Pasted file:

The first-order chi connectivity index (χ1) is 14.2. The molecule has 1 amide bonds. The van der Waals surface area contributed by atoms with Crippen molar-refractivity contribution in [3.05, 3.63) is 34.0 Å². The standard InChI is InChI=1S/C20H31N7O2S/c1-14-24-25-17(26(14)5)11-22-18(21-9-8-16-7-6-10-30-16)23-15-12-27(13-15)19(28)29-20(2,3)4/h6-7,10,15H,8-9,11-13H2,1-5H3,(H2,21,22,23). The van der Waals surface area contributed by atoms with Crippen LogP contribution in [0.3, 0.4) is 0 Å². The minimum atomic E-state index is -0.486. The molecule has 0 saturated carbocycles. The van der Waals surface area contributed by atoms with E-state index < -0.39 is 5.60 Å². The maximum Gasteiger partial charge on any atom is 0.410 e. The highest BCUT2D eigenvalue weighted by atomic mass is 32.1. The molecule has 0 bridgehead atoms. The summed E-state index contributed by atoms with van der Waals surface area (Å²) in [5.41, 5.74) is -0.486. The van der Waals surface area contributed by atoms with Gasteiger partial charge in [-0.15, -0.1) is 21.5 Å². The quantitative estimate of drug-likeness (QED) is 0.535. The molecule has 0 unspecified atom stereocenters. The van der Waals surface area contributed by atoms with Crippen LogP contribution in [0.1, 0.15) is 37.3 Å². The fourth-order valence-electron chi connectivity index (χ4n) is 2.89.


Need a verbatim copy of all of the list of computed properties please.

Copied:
The first-order chi connectivity index (χ1) is 14.2. The molecule has 1 amide bonds. The van der Waals surface area contributed by atoms with Crippen molar-refractivity contribution in [3.05, 3.63) is 34.0 Å². The standard InChI is InChI=1S/C20H31N7O2S/c1-14-24-25-17(26(14)5)11-22-18(21-9-8-16-7-6-10-30-16)23-15-12-27(13-15)19(28)29-20(2,3)4/h6-7,10,15H,8-9,11-13H2,1-5H3,(H2,21,22,23). The van der Waals surface area contributed by atoms with Crippen LogP contribution in [0.3, 0.4) is 0 Å². The minimum atomic E-state index is -0.486. The molecule has 0 saturated carbocycles. The van der Waals surface area contributed by atoms with E-state index < -0.39 is 5.60 Å². The maximum Gasteiger partial charge on any atom is 0.410 e. The highest BCUT2D eigenvalue weighted by atomic mass is 32.1. The molecule has 0 bridgehead atoms. The summed E-state index contributed by atoms with van der Waals surface area (Å²) in [5.41, 5.74) is -0.486. The van der Waals surface area contributed by atoms with Gasteiger partial charge in [-0.15, -0.1) is 21.5 Å². The quantitative estimate of drug-likeness (QED) is 0.535. The molecule has 0 unspecified atom stereocenters. The van der Waals surface area contributed by atoms with Crippen LogP contribution in [0.1, 0.15) is 37.3 Å². The fourth-order valence-electron chi connectivity index (χ4n) is 2.89.